School board wants to know if policies that contributed to suicide exist in Maryland

Fairfax County system's zero-tolerance disciplinary policy may have led boy to take his life

February 22, 2011|By Liz Bowie, The Baltimore Sun

The Maryland State Board of Education wants to make sure school districts don't have zero-tolerance disciplinary policies similar to the one that may have contributed to the suicide of a Fairfax County, Va., teenager after he was suspended and subsequently transferred to a different school.

Nick Stuban, a football player and Boy Scout, spent two months out of school after he admitted to buying one capsule of a legal substance and was then transferred to a new school where he had no support or friends. The Washington Post detailed Stuban's story in an article published Sunday. His family believes that the school district's discipline policy was a factor in their son's taking his own life, according to the Post.

At the Maryland state school board meeting Tuesday, members said they were so concerned by the Post article that they believed they needed to act to ensure that such zero-tolerance policies do not exist in any of the 24 school districts in the state.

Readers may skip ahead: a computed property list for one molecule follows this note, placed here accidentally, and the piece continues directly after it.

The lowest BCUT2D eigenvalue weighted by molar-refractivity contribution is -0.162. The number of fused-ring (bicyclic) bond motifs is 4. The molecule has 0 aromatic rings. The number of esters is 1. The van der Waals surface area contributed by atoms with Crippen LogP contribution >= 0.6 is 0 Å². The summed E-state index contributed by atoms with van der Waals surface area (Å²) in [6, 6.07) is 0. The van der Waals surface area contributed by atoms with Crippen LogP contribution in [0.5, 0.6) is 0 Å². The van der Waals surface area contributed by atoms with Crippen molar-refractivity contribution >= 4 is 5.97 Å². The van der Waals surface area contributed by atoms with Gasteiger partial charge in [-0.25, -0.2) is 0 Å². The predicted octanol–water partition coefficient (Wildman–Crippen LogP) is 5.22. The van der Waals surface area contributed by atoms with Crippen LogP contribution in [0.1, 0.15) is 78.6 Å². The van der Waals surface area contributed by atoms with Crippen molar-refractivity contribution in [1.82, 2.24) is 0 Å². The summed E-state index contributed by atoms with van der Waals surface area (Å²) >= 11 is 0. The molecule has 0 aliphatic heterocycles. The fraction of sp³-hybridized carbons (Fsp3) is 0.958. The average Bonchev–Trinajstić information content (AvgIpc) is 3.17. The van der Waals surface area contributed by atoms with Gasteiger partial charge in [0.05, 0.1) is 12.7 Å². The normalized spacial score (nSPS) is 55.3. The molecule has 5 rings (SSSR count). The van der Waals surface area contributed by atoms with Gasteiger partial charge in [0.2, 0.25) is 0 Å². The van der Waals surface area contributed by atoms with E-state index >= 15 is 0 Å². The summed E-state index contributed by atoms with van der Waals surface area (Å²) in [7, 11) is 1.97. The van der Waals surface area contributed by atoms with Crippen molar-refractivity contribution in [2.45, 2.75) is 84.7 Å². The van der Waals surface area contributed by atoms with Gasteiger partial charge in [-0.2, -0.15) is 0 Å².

"We should make sure we have asked the hard questions," said school board member Kate Walsh, so that we can "assure ourselves that no school system in Maryland has such a policy."

In a letter to the Fairfax County school officials on Monday, the Stuban family asked for an end to policies that force students to be transferred to another school, even for first-time offenders, and for a more compassionate hearing process, according to the Post. Stuban died in January, 10 days after his transfer to a new school. The linebacker had expressed remorse for his actions and begged to be allowed to continue at Woodson High School.

State Superintendent Nancy S. Grasmick said she believed a comprehensive look at district discipline policies was needed. The Maryland school board has been critical of districts that enacted punishments it considered too harsh. In one case in 2009 in Dorchester County, the board was alarmed that a student was disciplined by being kept out of school for an entire year without being given any access to public education.

Madhu Sidhu, a board member, said she was particularly concerned about the length of time that it took for Stuban to go through the review process. "It may not be the processes, it may be the time," she said. "This student didn't deserve that kind of negligence."

James H. DeGraffenreidt Jr., president of the school board, asked Grasmick to look into how districts handle substances that are legal but are considered similar to a drug. Stuban purchased JWH-O18, a legal compound that has effects like marijuana.

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